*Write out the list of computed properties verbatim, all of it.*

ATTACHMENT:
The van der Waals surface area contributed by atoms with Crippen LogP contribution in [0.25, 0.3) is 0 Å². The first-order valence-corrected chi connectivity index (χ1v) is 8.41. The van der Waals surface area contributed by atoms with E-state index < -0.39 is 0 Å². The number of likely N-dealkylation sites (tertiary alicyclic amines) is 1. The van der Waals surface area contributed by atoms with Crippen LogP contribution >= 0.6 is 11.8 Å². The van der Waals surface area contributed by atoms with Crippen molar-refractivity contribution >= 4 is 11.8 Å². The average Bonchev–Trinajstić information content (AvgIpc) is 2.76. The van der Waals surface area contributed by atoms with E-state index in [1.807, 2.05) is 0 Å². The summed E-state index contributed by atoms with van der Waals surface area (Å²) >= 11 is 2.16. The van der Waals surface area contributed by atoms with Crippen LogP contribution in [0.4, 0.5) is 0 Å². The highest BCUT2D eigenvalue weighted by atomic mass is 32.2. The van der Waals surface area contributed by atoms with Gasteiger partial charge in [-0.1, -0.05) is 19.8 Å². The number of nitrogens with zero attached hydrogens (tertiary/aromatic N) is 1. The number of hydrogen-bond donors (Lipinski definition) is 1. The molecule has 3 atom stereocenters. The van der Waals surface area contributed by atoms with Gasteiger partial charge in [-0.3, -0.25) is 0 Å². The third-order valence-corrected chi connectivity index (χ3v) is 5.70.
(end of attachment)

The van der Waals surface area contributed by atoms with Crippen LogP contribution in [0.25, 0.3) is 0 Å². The first-order valence-corrected chi connectivity index (χ1v) is 8.41. The van der Waals surface area contributed by atoms with E-state index < -0.39 is 0 Å². The number of likely N-dealkylation sites (tertiary alicyclic amines) is 1. The van der Waals surface area contributed by atoms with Crippen LogP contribution >= 0.6 is 11.8 Å². The van der Waals surface area contributed by atoms with Crippen molar-refractivity contribution >= 4 is 11.8 Å². The average Bonchev–Trinajstić information content (AvgIpc) is 2.76. The van der Waals surface area contributed by atoms with E-state index in [1.807, 2.05) is 0 Å². The summed E-state index contributed by atoms with van der Waals surface area (Å²) >= 11 is 2.16. The van der Waals surface area contributed by atoms with Crippen LogP contribution in [0.4, 0.5) is 0 Å². The highest BCUT2D eigenvalue weighted by atomic mass is 32.2. The van der Waals surface area contributed by atoms with Gasteiger partial charge in [-0.1, -0.05) is 19.8 Å². The number of nitrogens with zero attached hydrogens (tertiary/aromatic N) is 1. The number of hydrogen-bond donors (Lipinski definition) is 1. The molecule has 3 atom stereocenters. The van der Waals surface area contributed by atoms with Gasteiger partial charge in [-0.3, -0.25) is 0 Å². The third-order valence-corrected chi connectivity index (χ3v) is 5.70.